Biden moves to scrap Trump-era sea-launched nuclear missile program

The Biden administration is seeking to scrap the U.S. military’s development of nuclear-armed sea-launched cruise missiles, despite recommendations to the contrary from top officials, according to the Pentagon’s new National Defense Strategy released Thursday.   

The decision, which comes over top Defense Department officials’ public recommendations to keep the weapon, is part of a sweeping new strategy calling for better military deterrence in the face of threats from Russia and China.  

You are reading: Biden moves to scrap Trump-era sea-launched nuclear missile program

The document, which also includes a review of America’s nuclear arsenal and missile defenses, reverses the Trump administration’s 2018 move to develop a new nuclear-armed sea-launched cruise missile (SLCM-N), a weapon meant to focus specifically on a Russian threat. 

The U.S. will still maintain a submarine-launched nuclear arsenal.

The Biden administration said the Trump-era program was “no longer necessary,” as the United States already has the “means to deter limited nuclear use.” 

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Asked about the decision on Thursday, Defense Secretary Lloyd Austin said the U.S. nuclear weapons inventory is already significant and that officials had determined the submarine-launched cruise missile wasn’t a necessary add. 

“We determined, as we looked at our inventory, that we did not need that capability. We have a lot of capability in our nuclear inventory,” Austin told reporters at the Pentagon. 

He added that he doesn’t believe the move sends any message to Russian President Vladimir Putin, whose current nuclear saber-rattling over Ukraine has prompted renewed scrutiny of the United States’ nuclear arsenal.  

“He understands what our capability is, and … we’ll continue to move forward,” Austin said.  

The administration’s decision to cancel the missile is not entirely surprising, as it falls in line with its Navy’s fiscal 2023 budget request released earlier this year. The service hoped to eliminated funding for research and development into the new SLCM-N, indicating that the program was “cost prohibitive and the acquisition schedule would have delivered capability late to need.”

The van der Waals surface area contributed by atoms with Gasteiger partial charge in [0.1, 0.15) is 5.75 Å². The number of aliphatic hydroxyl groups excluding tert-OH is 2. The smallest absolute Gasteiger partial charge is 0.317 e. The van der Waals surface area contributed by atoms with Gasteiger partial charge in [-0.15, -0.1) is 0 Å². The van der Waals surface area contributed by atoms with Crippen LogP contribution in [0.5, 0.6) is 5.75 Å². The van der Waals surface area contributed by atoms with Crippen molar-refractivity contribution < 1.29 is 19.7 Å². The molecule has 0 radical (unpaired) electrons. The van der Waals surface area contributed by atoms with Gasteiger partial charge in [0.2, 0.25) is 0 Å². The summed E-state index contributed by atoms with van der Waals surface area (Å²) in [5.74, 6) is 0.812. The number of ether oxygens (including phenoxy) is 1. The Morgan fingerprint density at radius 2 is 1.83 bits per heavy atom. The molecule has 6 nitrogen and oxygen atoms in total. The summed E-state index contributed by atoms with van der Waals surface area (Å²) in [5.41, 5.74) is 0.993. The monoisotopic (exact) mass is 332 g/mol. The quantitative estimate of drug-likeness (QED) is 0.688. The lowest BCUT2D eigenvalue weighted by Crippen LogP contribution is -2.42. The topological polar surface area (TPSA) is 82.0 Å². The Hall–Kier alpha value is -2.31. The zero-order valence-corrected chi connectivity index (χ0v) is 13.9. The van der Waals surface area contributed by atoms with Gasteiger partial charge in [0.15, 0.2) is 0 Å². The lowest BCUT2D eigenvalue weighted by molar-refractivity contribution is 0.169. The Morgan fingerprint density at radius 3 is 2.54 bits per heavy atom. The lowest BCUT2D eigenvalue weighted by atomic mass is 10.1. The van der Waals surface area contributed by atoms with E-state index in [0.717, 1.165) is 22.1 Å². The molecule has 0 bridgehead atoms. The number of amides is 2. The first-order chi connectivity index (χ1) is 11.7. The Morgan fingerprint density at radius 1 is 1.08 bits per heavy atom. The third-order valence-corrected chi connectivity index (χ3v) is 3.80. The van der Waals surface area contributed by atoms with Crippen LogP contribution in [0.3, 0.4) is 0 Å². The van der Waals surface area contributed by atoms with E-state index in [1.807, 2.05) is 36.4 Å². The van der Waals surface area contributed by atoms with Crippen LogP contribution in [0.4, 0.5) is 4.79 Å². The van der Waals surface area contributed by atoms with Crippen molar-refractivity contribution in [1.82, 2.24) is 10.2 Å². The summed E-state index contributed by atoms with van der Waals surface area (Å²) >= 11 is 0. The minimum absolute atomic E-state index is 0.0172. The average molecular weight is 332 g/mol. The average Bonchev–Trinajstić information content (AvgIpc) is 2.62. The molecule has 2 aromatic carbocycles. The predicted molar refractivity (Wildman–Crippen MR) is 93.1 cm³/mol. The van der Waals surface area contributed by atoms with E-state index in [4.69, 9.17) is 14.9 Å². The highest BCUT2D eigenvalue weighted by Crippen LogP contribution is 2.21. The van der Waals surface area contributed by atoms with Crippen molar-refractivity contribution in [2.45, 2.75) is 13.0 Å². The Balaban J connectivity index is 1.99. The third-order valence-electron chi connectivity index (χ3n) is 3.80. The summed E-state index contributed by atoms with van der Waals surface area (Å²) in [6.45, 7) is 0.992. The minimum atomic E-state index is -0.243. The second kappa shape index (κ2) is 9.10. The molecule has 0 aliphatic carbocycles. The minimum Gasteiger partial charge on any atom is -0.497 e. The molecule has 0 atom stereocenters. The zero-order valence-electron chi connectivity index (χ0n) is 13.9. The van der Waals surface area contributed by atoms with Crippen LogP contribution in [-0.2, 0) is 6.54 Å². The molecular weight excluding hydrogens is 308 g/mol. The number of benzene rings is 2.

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Ahead of the document’s release, a senior U.S. defense official told reporters that the program was cut because even with full funding, the missiles would not be ready until 2035. 

The Biden administration still wants billions of dollars to refurbish the three legs of the U.S. nuclear triad — composed of ground-based intercontinental ballistic missiles, bomber aircraft and submarine-launched weapons, all with nuclear payloads — but looks to save by slashing the development of the SLCM-N. 

But Gen. Mark Milley, the chairman of the Joint Chiefs of Staff, in April told lawmakers that his views on the SLCM-N and other low-yield nuclear weapons have not altered. 

Milley had backed the Trump-era weapons decision in written answers during his 2019 Senate confirmation process, writing that they “are necessary to enable our flexible and tailored deterrence strategy as we modernize aging nuclear forces.” 

“My position on SLCM-N has not changed,” Milley told the House Armed Services Committee in April. “My general view is that this president or any president deserves to have multiple options to deal with national security situations.” 

Congress could still move to resist the Pentagon effort to cancel the missile. 

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